A little taste of things to come from Michelina. The dragon's friendly, and, though I didn't know it until this morning, when it first gazed down at the friends in their boat and addressed them, sounds like Bleak House's Mr. Tangle.
Not Noam Chomsky

Hipster in the coffee line-up, verbatim: "I have taken to writing on walls, windows and advertisements themselves, because communication has been monopolized."
Though I typically don't enjoy either appearing or speaking in public, you can find me at two different events this week. I'll be giving a brief introduction to Steven Shearer's work tonight at the Vancouver Art Gallery as part of the annual VIVA awards hooplah, and, on Saturday afternoon, I'll be having a "public conversation" with Kim Kennedy Austin at the State Gallery stop on Canadian Art's Vancouver gallery hop.

Moominland Midwinter and Comet in Moominland home with me this evening. Working on Michelina again, trying hard for that truly Janssonesque blend of comedy and menace. Posted by Hello
Tuesday, April 19, 2005
British Sea Power's Blackout, I-5 north, Everett --> Vancouver:

Welcoming the cool rain in of the astounding dawn
Watch the birds hovering over Narrow Moor
In deeper lines of deeper sleep, into the tumuli
All the pretty machinery under the sky
For you have drunk all your beer go drown your empty selves
For then you will have lost it all the last of this island

As you blackout
Blackout again
My love. . .

So bring it down, let it fall, into a drizzling bliss
Then we'll hyperventilate in the old forest
Then I will see all those things, things that can not be seen
For you have drunk all your beer, go drown your empty selves
For then you will have lost it all, the last of this island

As you blackout
Blackout again
My love
Blackout again
My love. . . .
ACT (Aesthetically Claimed Thing): Wessel and Lieberman, Booksellers

The beach at Fort Casey State Park, Whidbey Island, WA.

David Burns, popularizer of the "cognitive mood therapy" program for persistant depression that my doctor enrolled me in last month suggests writing potential activities, and the pleasure you think you'll derive from them, down in advance, then checking your projected percentages against how you actually feel about the activity, post-completion.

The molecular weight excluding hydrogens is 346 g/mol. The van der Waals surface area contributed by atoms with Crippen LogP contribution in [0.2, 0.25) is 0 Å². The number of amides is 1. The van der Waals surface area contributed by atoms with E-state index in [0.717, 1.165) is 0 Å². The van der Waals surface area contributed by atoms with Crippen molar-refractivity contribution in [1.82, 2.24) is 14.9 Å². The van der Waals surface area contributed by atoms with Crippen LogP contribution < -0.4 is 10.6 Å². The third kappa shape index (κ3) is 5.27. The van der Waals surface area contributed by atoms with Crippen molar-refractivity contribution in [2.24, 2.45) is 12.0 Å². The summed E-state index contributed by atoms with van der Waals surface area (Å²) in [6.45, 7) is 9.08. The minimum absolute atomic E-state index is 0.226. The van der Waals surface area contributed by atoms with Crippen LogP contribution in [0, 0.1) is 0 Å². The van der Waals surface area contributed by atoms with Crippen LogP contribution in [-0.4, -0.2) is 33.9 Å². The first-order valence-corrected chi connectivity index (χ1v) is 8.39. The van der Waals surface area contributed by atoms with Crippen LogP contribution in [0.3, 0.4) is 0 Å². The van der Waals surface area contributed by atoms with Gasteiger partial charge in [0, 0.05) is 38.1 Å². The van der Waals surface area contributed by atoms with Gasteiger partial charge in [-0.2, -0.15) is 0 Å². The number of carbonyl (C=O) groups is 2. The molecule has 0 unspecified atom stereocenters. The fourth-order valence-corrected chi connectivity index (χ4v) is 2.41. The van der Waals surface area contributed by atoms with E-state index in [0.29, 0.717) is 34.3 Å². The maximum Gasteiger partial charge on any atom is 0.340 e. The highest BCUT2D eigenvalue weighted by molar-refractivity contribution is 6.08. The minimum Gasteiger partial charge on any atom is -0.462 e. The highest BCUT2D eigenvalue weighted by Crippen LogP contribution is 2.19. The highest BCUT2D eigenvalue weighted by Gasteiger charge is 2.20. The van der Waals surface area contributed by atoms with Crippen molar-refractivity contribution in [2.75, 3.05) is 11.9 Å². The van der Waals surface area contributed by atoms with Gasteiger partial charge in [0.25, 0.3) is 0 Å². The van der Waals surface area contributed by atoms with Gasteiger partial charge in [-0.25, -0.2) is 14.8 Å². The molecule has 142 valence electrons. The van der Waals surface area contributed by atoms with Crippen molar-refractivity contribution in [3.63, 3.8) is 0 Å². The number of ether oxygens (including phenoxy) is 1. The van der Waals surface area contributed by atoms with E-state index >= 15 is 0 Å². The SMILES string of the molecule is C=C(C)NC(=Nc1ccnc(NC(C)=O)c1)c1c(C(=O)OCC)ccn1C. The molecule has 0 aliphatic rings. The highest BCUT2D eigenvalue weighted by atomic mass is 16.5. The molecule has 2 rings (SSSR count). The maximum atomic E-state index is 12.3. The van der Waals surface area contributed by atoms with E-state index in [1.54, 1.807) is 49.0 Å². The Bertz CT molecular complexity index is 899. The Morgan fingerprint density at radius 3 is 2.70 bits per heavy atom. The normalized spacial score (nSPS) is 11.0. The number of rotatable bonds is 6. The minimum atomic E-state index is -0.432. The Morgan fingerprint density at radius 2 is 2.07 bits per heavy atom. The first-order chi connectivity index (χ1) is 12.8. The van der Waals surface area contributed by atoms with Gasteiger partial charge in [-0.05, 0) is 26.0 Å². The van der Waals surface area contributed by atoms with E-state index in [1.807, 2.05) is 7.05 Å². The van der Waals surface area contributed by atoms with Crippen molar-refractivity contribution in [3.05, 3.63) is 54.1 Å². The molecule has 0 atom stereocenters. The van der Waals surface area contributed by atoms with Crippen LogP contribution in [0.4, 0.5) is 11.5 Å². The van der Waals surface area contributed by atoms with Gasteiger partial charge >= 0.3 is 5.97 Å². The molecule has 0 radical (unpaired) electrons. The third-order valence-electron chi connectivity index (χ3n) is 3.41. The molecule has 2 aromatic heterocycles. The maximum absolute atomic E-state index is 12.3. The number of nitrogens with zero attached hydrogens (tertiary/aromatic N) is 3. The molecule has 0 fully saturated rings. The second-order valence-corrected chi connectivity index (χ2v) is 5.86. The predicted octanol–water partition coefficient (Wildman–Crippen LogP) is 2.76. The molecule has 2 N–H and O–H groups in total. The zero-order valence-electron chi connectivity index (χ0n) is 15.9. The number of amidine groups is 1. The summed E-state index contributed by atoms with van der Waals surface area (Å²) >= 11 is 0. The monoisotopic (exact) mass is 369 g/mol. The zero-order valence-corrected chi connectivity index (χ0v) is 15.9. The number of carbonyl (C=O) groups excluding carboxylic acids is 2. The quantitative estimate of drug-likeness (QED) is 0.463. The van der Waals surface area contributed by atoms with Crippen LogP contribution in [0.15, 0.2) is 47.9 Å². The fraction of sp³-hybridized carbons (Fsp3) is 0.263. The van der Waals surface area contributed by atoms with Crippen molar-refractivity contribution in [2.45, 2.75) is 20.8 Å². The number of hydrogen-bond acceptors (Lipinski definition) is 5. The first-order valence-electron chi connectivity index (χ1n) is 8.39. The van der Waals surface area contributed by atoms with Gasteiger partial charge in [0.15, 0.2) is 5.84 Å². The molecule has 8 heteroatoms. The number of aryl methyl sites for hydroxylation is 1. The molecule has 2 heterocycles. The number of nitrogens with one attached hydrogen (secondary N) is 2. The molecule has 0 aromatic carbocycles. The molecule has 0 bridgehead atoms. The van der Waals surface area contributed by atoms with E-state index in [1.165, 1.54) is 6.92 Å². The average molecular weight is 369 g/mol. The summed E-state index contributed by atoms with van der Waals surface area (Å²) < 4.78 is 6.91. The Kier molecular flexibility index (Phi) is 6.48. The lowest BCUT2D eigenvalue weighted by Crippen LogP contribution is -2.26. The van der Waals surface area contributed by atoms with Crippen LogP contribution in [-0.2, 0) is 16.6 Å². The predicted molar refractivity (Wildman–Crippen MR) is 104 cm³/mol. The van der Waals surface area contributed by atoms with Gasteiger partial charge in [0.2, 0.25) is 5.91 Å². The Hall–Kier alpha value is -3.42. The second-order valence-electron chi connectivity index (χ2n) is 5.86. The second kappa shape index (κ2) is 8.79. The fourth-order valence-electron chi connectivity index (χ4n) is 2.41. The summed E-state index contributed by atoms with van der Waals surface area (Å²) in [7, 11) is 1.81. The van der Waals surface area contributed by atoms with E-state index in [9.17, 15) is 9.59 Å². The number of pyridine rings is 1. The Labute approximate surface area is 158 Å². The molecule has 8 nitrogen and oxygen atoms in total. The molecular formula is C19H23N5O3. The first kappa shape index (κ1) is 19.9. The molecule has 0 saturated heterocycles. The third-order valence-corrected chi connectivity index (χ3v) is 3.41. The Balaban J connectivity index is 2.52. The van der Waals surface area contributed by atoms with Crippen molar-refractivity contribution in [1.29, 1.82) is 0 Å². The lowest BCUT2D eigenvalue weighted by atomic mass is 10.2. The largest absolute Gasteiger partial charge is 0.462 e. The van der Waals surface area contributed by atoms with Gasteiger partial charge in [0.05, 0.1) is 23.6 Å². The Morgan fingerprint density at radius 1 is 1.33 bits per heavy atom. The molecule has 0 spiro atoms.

Eg., missing Port Townsend ferry, walking park beach with Gavin for an hour and a half: 18% projected versus 93% actual. Posted by Hello
Rising Up And Rising Down

William Vollmann shuffled into the dimly-lit reading room off the basement coffee bar at Elliott Bay Books around quarter after seven. A small, soft man, with strange, roughly chopped hair and eyes that point in slightly different directions. He read two chapters from his new novel, Europe Central, then took questions.

Hearing him describe An Afghanistan Picture Show as his most memorable failure did not exactly fill me, who had only brought that title, long a favorite, to the signing, with anything resembling confidence, but I wandered up afterward anyway, for a signature, drawing, and conversation.

I don't think Vollmann is a particularly great fiction writer, but I have read almost all of his nonfiction, some pieces repeatedly -- the Survival Research Labs chapter of the Rainbow Stories; much of The Atlas -- and having had a chance to talk to him I think I now understand why that writing means so much to me. Whereas the fiction is baroque and expressionistic, the nonfiction is, comparatively speaking, very plain, with Vollmann's subjects doing most of the talking, and his authorial interjections focusing on, in turn, the speaking subject, or things in the subject's immediate environment that support or reinforce what the subject is saying.

In other words, a reportorial technique that amounts to the minimization of self, and the integrity, when self does appear, to subject it to the same relentless scrutiny that he, in turn, subjects others to.